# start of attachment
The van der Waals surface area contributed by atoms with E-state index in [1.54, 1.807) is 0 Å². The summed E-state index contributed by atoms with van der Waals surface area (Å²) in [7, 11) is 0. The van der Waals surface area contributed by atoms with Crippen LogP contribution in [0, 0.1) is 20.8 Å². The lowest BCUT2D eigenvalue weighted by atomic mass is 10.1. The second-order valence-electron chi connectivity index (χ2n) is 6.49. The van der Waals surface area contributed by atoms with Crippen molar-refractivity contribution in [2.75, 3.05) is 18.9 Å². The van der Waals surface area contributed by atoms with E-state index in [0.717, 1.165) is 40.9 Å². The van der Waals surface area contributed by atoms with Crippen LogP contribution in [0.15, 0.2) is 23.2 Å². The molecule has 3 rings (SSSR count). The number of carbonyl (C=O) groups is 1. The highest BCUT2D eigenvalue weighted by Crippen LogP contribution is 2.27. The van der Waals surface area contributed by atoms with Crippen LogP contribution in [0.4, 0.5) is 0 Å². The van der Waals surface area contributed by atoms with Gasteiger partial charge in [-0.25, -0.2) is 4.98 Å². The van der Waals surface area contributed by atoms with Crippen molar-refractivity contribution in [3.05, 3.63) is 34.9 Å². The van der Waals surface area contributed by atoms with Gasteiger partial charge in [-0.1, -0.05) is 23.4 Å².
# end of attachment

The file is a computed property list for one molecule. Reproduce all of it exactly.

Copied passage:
The van der Waals surface area contributed by atoms with E-state index in [1.54, 1.807) is 0 Å². The summed E-state index contributed by atoms with van der Waals surface area (Å²) in [7, 11) is 0. The van der Waals surface area contributed by atoms with Crippen LogP contribution in [0, 0.1) is 20.8 Å². The lowest BCUT2D eigenvalue weighted by atomic mass is 10.1. The second-order valence-electron chi connectivity index (χ2n) is 6.49. The van der Waals surface area contributed by atoms with Crippen molar-refractivity contribution in [2.75, 3.05) is 18.9 Å². The van der Waals surface area contributed by atoms with E-state index in [0.717, 1.165) is 40.9 Å². The van der Waals surface area contributed by atoms with Crippen LogP contribution in [0.15, 0.2) is 23.2 Å². The molecule has 3 rings (SSSR count). The number of carbonyl (C=O) groups is 1. The highest BCUT2D eigenvalue weighted by Crippen LogP contribution is 2.27. The van der Waals surface area contributed by atoms with Crippen LogP contribution in [0.4, 0.5) is 0 Å². The van der Waals surface area contributed by atoms with Gasteiger partial charge in [-0.25, -0.2) is 4.98 Å². The van der Waals surface area contributed by atoms with Crippen molar-refractivity contribution in [3.05, 3.63) is 34.9 Å². The van der Waals surface area contributed by atoms with Gasteiger partial charge in [-0.1, -0.05) is 23.4 Å².